Kaine sees Waynesboro business working firsthand

Third in a series

It can be easy for politicians running for office to stay within the bubble of campaign events – shaking hands, making speeches, eating on the run, rinse, repeat.

U.S. Senate candidate Tim Kaine has been making it a point to get out from under the bubble with a series of walking tours of business districts across the Commonwealth, including a tour of Downtown Waynesboro on April 14 that had Kaine’s ear full of talk about Internet sales taxes, technology education and historic tax credits.

The tour began at the historic Wayne Theatre, which has been the subject of a 12-years-and-counting effort by a local nonprofit that aims to renovate the building for reuse as a community arts and education center. Wayne Theatre Alliance chairman Bill Hausrath and executive director Clair Myers updated Kaine on the progress of the effort, which Kaine said reminded him of similar efforts in Richmond, where he served as mayor before being elected lieutenant governor in 2001.

Construction on the Wayne project could get going this summer, Hausrath and Myers told Kaine, with an eye toward a grand reopening of the 1926 theatre in the first quarter of 2014.

Kaine later met with representatives of the Waynesboro Heritage Foundation, which undertook a million-dollar-plus effort to renovate a former bank building on the corner of Main Street and Wayne Avenue into the new Waynesboro Heritage Museum, in the process learning a bit of River City history.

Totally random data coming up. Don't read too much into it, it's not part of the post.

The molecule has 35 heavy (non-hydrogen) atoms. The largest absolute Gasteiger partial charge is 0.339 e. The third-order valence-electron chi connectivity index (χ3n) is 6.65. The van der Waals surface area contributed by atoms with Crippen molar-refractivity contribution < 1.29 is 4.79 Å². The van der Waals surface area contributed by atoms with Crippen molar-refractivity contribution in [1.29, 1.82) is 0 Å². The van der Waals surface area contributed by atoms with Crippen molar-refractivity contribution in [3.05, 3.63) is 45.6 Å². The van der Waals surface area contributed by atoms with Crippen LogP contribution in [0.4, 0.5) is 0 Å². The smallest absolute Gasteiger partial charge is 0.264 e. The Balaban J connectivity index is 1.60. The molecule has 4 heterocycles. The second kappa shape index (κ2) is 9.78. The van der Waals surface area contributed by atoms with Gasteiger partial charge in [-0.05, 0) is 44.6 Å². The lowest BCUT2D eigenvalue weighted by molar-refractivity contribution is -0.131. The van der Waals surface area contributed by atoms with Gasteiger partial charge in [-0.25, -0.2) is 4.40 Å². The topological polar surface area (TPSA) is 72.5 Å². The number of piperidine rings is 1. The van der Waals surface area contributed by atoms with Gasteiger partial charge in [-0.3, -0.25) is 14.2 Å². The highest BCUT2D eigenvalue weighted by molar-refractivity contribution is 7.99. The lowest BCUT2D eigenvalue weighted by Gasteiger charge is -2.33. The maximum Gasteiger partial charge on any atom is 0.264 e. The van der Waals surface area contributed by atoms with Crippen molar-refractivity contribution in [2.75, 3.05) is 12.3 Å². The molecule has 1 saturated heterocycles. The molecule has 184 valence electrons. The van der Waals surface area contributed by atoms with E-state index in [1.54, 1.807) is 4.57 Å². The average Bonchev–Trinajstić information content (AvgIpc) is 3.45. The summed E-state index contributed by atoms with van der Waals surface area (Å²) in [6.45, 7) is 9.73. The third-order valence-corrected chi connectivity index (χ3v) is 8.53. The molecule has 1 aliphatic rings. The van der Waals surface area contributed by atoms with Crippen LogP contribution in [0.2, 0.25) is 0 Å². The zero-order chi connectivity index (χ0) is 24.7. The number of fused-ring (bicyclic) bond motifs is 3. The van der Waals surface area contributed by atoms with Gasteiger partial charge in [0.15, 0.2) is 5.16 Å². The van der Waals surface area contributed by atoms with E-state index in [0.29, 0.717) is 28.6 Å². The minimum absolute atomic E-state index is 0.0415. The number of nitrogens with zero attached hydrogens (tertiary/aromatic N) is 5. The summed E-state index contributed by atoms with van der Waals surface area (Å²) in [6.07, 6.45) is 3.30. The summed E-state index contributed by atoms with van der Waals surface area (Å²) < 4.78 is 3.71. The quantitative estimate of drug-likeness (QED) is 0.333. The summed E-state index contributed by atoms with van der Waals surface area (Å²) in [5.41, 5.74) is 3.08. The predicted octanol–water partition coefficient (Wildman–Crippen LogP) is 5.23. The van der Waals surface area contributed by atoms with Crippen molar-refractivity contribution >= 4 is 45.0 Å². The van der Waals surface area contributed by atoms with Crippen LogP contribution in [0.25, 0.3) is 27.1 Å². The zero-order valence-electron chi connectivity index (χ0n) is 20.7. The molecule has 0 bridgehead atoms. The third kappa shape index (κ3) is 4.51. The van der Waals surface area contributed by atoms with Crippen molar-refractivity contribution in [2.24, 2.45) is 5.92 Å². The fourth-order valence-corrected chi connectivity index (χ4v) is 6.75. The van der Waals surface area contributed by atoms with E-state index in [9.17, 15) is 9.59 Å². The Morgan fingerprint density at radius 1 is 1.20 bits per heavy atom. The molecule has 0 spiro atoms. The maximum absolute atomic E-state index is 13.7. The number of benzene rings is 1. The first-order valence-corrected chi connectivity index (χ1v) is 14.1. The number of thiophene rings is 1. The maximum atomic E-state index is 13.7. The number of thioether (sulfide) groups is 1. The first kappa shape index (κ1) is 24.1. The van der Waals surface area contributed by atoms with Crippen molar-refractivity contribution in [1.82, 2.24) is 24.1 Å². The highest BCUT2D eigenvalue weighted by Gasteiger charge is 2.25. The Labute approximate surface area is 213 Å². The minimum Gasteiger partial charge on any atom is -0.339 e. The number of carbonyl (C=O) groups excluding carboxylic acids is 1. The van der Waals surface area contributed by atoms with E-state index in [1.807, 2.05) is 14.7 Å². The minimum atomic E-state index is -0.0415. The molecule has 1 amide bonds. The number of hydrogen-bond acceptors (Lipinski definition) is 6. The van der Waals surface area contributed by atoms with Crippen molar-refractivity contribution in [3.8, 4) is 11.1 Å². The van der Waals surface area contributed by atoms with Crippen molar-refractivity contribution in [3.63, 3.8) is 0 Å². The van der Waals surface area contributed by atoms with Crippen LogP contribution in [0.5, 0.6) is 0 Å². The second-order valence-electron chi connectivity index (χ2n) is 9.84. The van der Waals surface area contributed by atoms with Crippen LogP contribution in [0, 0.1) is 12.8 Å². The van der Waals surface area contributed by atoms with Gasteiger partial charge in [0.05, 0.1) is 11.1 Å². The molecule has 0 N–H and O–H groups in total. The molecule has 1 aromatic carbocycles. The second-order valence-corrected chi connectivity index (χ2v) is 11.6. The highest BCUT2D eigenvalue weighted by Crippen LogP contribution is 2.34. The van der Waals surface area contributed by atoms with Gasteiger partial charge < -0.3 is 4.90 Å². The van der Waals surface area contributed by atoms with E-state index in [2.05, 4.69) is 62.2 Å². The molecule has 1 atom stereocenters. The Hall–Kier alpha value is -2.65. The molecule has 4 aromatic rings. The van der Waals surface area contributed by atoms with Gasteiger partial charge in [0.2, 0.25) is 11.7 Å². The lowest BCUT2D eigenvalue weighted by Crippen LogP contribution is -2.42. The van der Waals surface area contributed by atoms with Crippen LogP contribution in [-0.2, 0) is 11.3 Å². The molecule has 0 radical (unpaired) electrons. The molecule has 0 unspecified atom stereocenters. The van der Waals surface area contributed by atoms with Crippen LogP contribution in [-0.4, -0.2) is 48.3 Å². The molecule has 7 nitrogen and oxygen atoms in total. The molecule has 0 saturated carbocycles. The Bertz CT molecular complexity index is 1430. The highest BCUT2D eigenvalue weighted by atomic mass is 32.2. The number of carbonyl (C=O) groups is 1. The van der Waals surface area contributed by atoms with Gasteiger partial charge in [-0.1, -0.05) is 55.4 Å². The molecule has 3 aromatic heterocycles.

Another stop put Kaine in touch with Janet Harvey, the founder of the Waynesboro Area Learning Tree, a nonprofit that provides technology training for teens and adults looking for a leg up in the 21st century economy.

Among the things that Kaine learned from talking with Harvey: “You did it.” That’s what Harvey said to Kaine when the former governor asked how where the idea came from to get the WALT program started.

Harvey said she heard Kaine talking about the need to extend broadband Internet access into rural communities during the 2008 presidential campaign. She took the initiative to heart and began working on a business plan to integrate training for teens and young adults in rural communities into a working business model.

WALT’s mission has grown to serve older adults displaced by the economic downturn. It all started with Harvey listening to Kaine and then taking action.

“You’re in my business plan, quoted. You were the inspiration. I had to be here today to tell you that you did this,” Harvey said.

The last stop on the walking tour took Kaine to Blue Moon Galleries, an Internet retailer that grew out of a spare bedroom in the home of owners Stacey Strawn and Steve Dahl. Now with eight employees and $3 million a year in business, Blue Moon’s continued existence is threatened with discussion in Congress of legislation that would require retailers with $500,000 or more a year in Internet sales to pay sales taxes in states where those sales are made.

That requirement would virtually wipe out small Internet retailers like Blue Moon Galleries, for whom the compliance costs would be prohibitive.


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